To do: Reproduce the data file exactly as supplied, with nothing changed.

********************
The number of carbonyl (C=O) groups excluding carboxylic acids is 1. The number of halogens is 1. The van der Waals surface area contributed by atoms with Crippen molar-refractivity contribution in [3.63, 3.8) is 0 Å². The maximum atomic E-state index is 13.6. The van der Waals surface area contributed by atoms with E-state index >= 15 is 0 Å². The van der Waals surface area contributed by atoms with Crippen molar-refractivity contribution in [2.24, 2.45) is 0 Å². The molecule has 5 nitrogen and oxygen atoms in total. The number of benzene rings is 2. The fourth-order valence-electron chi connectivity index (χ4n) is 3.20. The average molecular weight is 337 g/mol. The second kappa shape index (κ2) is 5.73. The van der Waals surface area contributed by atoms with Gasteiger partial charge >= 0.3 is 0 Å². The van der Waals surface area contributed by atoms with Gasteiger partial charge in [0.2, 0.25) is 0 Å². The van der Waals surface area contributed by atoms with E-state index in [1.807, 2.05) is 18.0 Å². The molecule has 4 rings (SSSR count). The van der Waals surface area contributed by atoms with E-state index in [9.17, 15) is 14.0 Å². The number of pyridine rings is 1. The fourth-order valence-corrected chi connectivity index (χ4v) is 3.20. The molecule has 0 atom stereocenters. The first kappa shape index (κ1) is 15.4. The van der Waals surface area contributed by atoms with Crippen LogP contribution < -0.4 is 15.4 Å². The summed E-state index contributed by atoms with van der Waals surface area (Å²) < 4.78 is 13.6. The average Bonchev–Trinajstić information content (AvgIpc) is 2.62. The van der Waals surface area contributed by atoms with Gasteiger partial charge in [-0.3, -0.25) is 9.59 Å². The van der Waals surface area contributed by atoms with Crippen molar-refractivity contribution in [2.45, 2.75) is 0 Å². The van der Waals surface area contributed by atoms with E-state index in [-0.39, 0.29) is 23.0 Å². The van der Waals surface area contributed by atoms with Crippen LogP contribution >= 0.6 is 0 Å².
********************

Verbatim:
The number of carbonyl (C=O) groups excluding carboxylic acids is 1. The number of halogens is 1. The van der Waals surface area contributed by atoms with Crippen molar-refractivity contribution in [3.63, 3.8) is 0 Å². The maximum atomic E-state index is 13.6. The van der Waals surface area contributed by atoms with E-state index >= 15 is 0 Å². The van der Waals surface area contributed by atoms with Crippen molar-refractivity contribution in [2.24, 2.45) is 0 Å². The molecule has 5 nitrogen and oxygen atoms in total. The number of benzene rings is 2. The fourth-order valence-electron chi connectivity index (χ4n) is 3.20. The average molecular weight is 337 g/mol. The second kappa shape index (κ2) is 5.73. The van der Waals surface area contributed by atoms with Gasteiger partial charge >= 0.3 is 0 Å². The van der Waals surface area contributed by atoms with Gasteiger partial charge in [0.2, 0.25) is 0 Å². The van der Waals surface area contributed by atoms with E-state index in [1.807, 2.05) is 18.0 Å². The molecule has 4 rings (SSSR count). The van der Waals surface area contributed by atoms with E-state index in [9.17, 15) is 14.0 Å². The number of pyridine rings is 1. The fourth-order valence-corrected chi connectivity index (χ4v) is 3.20. The molecule has 0 atom stereocenters. The first kappa shape index (κ1) is 15.4. The van der Waals surface area contributed by atoms with Crippen LogP contribution < -0.4 is 15.4 Å². The summed E-state index contributed by atoms with van der Waals surface area (Å²) < 4.78 is 13.6. The average Bonchev–Trinajstić information content (AvgIpc) is 2.62. The van der Waals surface area contributed by atoms with Gasteiger partial charge in [-0.3, -0.25) is 9.59 Å². The van der Waals surface area contributed by atoms with Crippen molar-refractivity contribution in [2.45, 2.75) is 0 Å². The van der Waals surface area contributed by atoms with E-state index in [-0.39, 0.29) is 23.0 Å². The van der Waals surface area contributed by atoms with Crippen LogP contribution >= 0.6 is 0 Å².